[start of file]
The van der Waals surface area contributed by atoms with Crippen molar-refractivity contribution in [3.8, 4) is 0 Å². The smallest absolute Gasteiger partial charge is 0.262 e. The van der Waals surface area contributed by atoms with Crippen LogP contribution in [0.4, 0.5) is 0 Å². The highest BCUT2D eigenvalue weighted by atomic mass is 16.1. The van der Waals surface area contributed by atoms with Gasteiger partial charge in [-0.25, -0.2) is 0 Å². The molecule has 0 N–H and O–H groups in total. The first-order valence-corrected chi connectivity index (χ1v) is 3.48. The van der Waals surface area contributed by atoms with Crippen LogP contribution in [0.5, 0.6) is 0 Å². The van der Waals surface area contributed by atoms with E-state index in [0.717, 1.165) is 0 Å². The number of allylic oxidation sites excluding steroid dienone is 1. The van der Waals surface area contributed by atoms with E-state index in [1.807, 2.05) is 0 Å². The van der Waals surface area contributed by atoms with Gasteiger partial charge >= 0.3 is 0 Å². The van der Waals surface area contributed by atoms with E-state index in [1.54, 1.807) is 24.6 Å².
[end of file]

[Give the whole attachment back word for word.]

The van der Waals surface area contributed by atoms with Crippen molar-refractivity contribution in [3.8, 4) is 0 Å². The smallest absolute Gasteiger partial charge is 0.262 e. The van der Waals surface area contributed by atoms with Crippen LogP contribution in [0.4, 0.5) is 0 Å². The highest BCUT2D eigenvalue weighted by atomic mass is 16.1. The van der Waals surface area contributed by atoms with Gasteiger partial charge in [-0.25, -0.2) is 0 Å². The molecule has 0 N–H and O–H groups in total. The first-order valence-corrected chi connectivity index (χ1v) is 3.48. The van der Waals surface area contributed by atoms with Crippen LogP contribution in [0.5, 0.6) is 0 Å². The van der Waals surface area contributed by atoms with E-state index in [0.717, 1.165) is 0 Å². The number of allylic oxidation sites excluding steroid dienone is 1. The van der Waals surface area contributed by atoms with E-state index in [1.807, 2.05) is 0 Å². The van der Waals surface area contributed by atoms with Gasteiger partial charge >= 0.3 is 0 Å². The van der Waals surface area contributed by atoms with E-state index in [1.54, 1.807) is 24.6 Å².